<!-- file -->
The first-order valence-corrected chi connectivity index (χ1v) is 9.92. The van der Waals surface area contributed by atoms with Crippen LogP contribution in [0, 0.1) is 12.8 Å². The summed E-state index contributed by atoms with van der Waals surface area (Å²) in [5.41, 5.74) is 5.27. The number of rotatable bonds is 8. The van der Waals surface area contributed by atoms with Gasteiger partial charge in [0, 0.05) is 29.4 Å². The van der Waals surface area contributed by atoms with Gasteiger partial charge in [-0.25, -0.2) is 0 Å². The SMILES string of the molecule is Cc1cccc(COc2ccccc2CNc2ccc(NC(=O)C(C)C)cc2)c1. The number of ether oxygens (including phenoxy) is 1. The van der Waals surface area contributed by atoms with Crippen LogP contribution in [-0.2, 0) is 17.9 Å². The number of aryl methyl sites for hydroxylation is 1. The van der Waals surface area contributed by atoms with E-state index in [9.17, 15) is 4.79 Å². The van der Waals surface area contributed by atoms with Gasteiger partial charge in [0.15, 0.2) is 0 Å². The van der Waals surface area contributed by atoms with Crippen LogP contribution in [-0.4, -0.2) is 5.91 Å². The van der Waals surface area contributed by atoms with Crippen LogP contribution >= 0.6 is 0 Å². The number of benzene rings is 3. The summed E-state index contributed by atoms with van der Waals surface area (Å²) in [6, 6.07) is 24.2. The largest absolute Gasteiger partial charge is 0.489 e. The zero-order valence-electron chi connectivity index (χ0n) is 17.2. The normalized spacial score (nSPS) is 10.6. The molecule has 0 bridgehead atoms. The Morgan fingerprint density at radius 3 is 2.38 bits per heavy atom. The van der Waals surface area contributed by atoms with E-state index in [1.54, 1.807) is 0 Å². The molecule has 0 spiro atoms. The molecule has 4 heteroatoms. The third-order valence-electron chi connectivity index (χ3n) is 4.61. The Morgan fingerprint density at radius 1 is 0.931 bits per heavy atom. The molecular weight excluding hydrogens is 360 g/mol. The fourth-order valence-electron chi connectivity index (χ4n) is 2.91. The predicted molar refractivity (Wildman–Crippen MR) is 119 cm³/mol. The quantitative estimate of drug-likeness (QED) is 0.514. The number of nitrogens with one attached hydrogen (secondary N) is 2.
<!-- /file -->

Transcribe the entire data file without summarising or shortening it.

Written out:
The first-order valence-corrected chi connectivity index (χ1v) is 9.92. The van der Waals surface area contributed by atoms with Crippen LogP contribution in [0, 0.1) is 12.8 Å². The summed E-state index contributed by atoms with van der Waals surface area (Å²) in [5.41, 5.74) is 5.27. The number of rotatable bonds is 8. The van der Waals surface area contributed by atoms with Gasteiger partial charge in [0, 0.05) is 29.4 Å². The van der Waals surface area contributed by atoms with Gasteiger partial charge in [-0.25, -0.2) is 0 Å². The SMILES string of the molecule is Cc1cccc(COc2ccccc2CNc2ccc(NC(=O)C(C)C)cc2)c1. The number of ether oxygens (including phenoxy) is 1. The van der Waals surface area contributed by atoms with Crippen LogP contribution in [-0.2, 0) is 17.9 Å². The number of aryl methyl sites for hydroxylation is 1. The van der Waals surface area contributed by atoms with E-state index in [9.17, 15) is 4.79 Å². The van der Waals surface area contributed by atoms with Gasteiger partial charge in [0.15, 0.2) is 0 Å². The van der Waals surface area contributed by atoms with Crippen LogP contribution in [-0.4, -0.2) is 5.91 Å². The van der Waals surface area contributed by atoms with Crippen LogP contribution >= 0.6 is 0 Å². The number of benzene rings is 3. The summed E-state index contributed by atoms with van der Waals surface area (Å²) in [6, 6.07) is 24.2. The largest absolute Gasteiger partial charge is 0.489 e. The zero-order valence-electron chi connectivity index (χ0n) is 17.2. The normalized spacial score (nSPS) is 10.6. The molecule has 0 bridgehead atoms. The Morgan fingerprint density at radius 3 is 2.38 bits per heavy atom. The van der Waals surface area contributed by atoms with E-state index in [1.54, 1.807) is 0 Å². The molecule has 0 spiro atoms. The molecule has 4 heteroatoms. The third-order valence-electron chi connectivity index (χ3n) is 4.61. The Morgan fingerprint density at radius 1 is 0.931 bits per heavy atom. The molecular weight excluding hydrogens is 360 g/mol. The fourth-order valence-electron chi connectivity index (χ4n) is 2.91. The predicted molar refractivity (Wildman–Crippen MR) is 119 cm³/mol. The quantitative estimate of drug-likeness (QED) is 0.514. The number of nitrogens with one attached hydrogen (secondary N) is 2.